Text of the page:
This challenge also creates an opportunity for climate-smart investment in green buildings. To help private lenders understand and engage in this opportunity, IFC is helping promote a universal and accessible green performance standard to identify areas for cost savings in buildings. The IFC EDGE program offers developers and investors a free tool to choose options to reduce consumption of energy, water, and extracted materials in new and existing building stock.
3. Smart Cities
As global population and incomes rise, reducing car ownership in cities, which can subsequently reduce congestion and greenhouse gas emissions. IFC is investing in public-private partnerships in Turkey to expand metro rail services and in India to upgrade street lighting networks.. This opens doors for opportunities to build “smart” cities, capable of sustainably meeting demand for infrastructure in urban environments, and private sector interventions are now dramatically changing urban landscapes. In the United States, ride sharing services such as Uber and Lyft are
In some of the emerging economies, solar and wind energy technologies are often underutilized because they suffer from variable supply, known as “intermittency.” Energy storage solutions can help reduce these impacts by providing a back-up generation option. New research from IFC suggests that over the coming decade, energy storage technologies will grow 40 percent annually in emerging markets. This growth is likely to unlock significant environmental, social, and economic benefits. IFC is growing this market through early-stage venture capital investments in energy storage markets, ranging from lithium-ion battery technologies to photovoltaic (PV) storage systems.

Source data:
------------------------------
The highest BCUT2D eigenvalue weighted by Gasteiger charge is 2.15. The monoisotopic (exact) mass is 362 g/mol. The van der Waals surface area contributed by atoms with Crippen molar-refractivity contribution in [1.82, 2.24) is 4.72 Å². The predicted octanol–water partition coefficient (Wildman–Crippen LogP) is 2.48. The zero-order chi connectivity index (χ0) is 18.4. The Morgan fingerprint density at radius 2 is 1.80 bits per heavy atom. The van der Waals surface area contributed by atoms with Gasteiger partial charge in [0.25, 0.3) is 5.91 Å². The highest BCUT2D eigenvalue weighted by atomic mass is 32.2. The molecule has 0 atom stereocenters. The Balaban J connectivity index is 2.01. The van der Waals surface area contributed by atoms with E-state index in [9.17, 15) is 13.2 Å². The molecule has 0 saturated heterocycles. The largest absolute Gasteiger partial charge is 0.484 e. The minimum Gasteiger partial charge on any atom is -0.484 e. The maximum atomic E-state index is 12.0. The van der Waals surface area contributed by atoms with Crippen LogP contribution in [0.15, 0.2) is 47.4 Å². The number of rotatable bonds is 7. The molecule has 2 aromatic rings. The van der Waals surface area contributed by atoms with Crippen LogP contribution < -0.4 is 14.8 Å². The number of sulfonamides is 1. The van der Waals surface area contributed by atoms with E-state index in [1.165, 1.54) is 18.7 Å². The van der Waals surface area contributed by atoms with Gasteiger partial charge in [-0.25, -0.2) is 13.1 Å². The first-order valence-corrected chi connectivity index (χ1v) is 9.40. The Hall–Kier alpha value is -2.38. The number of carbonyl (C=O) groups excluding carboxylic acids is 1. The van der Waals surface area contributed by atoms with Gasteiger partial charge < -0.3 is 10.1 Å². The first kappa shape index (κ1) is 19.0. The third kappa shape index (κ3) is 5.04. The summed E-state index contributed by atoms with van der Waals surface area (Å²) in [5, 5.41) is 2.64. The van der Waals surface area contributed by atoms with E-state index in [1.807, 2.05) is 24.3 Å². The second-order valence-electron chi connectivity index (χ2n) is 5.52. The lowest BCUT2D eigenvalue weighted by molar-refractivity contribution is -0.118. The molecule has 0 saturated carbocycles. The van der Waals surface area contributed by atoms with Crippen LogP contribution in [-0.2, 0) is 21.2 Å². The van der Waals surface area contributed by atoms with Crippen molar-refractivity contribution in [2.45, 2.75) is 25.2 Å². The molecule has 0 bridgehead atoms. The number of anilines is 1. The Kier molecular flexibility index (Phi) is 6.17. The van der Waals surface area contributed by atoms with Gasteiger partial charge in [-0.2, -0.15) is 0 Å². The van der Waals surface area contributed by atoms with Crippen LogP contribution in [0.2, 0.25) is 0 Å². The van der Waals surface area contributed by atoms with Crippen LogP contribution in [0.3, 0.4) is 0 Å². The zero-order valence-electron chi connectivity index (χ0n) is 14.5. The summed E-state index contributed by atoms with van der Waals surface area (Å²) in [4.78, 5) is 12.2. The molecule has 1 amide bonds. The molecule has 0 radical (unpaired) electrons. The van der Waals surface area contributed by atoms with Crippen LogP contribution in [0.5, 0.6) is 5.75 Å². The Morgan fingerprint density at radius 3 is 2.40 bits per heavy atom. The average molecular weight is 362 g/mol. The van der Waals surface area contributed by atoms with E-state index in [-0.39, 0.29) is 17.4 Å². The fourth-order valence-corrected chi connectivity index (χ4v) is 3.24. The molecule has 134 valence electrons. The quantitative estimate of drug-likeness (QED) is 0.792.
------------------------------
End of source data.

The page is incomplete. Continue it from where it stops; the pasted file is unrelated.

A critical challenge remains the ability to scale up climate-smart investments bringing new financiers into the climate-smart investment space. For example, institutional investors, comprised of pension funds, insurance companies, and sovereign wealth funds, manage $71.4 trillion in assets but currently play a limited role in global climate finance. To attract these investors, climate-smart projects must offer scale, safety, and simplicity. IFC’s Green Bonds Program has been very successful in engaging these investors, issuing over $5.7 billion in 13 currencies through 74 green bonds on its own balance sheet over the last decade.
Together, these sectors represent the frontier of climate-smart investment. Innovation in climate-smart agribusiness, green buildings, smart cities, and finance can transform the way global economies function to align with a sustainable future where green growth is a norm, not an exception. By investing its resources in these emerging opportunities, IFC is helping to build the foundations for companies in emerging markets to invest and rapidly grow climate business.
By Alzbeta Klein, Director and Global Head, Climate Business, International Finance Corporation (IFC)